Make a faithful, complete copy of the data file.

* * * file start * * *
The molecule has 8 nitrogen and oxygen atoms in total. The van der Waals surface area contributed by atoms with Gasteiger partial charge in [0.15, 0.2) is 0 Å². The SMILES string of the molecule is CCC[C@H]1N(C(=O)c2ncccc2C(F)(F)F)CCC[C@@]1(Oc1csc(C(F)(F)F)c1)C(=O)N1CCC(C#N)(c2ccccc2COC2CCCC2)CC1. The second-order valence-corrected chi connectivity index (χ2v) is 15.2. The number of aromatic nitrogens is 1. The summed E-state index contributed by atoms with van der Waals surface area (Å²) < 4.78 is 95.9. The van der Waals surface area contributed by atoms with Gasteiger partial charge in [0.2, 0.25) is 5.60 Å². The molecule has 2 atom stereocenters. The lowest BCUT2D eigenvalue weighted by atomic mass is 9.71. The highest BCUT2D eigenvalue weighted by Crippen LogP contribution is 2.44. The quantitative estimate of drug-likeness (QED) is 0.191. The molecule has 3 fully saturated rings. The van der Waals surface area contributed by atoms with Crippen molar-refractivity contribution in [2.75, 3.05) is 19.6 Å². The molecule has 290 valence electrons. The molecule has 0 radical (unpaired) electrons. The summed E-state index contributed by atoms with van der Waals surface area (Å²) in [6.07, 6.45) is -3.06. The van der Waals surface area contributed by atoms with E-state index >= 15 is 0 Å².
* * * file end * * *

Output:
The molecule has 8 nitrogen and oxygen atoms in total. The van der Waals surface area contributed by atoms with Gasteiger partial charge in [0.15, 0.2) is 0 Å². The SMILES string of the molecule is CCC[C@H]1N(C(=O)c2ncccc2C(F)(F)F)CCC[C@@]1(Oc1csc(C(F)(F)F)c1)C(=O)N1CCC(C#N)(c2ccccc2COC2CCCC2)CC1. The second-order valence-corrected chi connectivity index (χ2v) is 15.2. The number of aromatic nitrogens is 1. The summed E-state index contributed by atoms with van der Waals surface area (Å²) < 4.78 is 95.9. The van der Waals surface area contributed by atoms with Gasteiger partial charge in [0.2, 0.25) is 5.60 Å². The molecule has 2 atom stereocenters. The lowest BCUT2D eigenvalue weighted by atomic mass is 9.71. The highest BCUT2D eigenvalue weighted by Crippen LogP contribution is 2.44. The quantitative estimate of drug-likeness (QED) is 0.191. The molecule has 3 fully saturated rings. The van der Waals surface area contributed by atoms with Crippen molar-refractivity contribution in [2.75, 3.05) is 19.6 Å². The molecule has 290 valence electrons. The molecule has 0 radical (unpaired) electrons. The summed E-state index contributed by atoms with van der Waals surface area (Å²) in [6.07, 6.45) is -3.06. The van der Waals surface area contributed by atoms with E-state index >= 15 is 0 Å².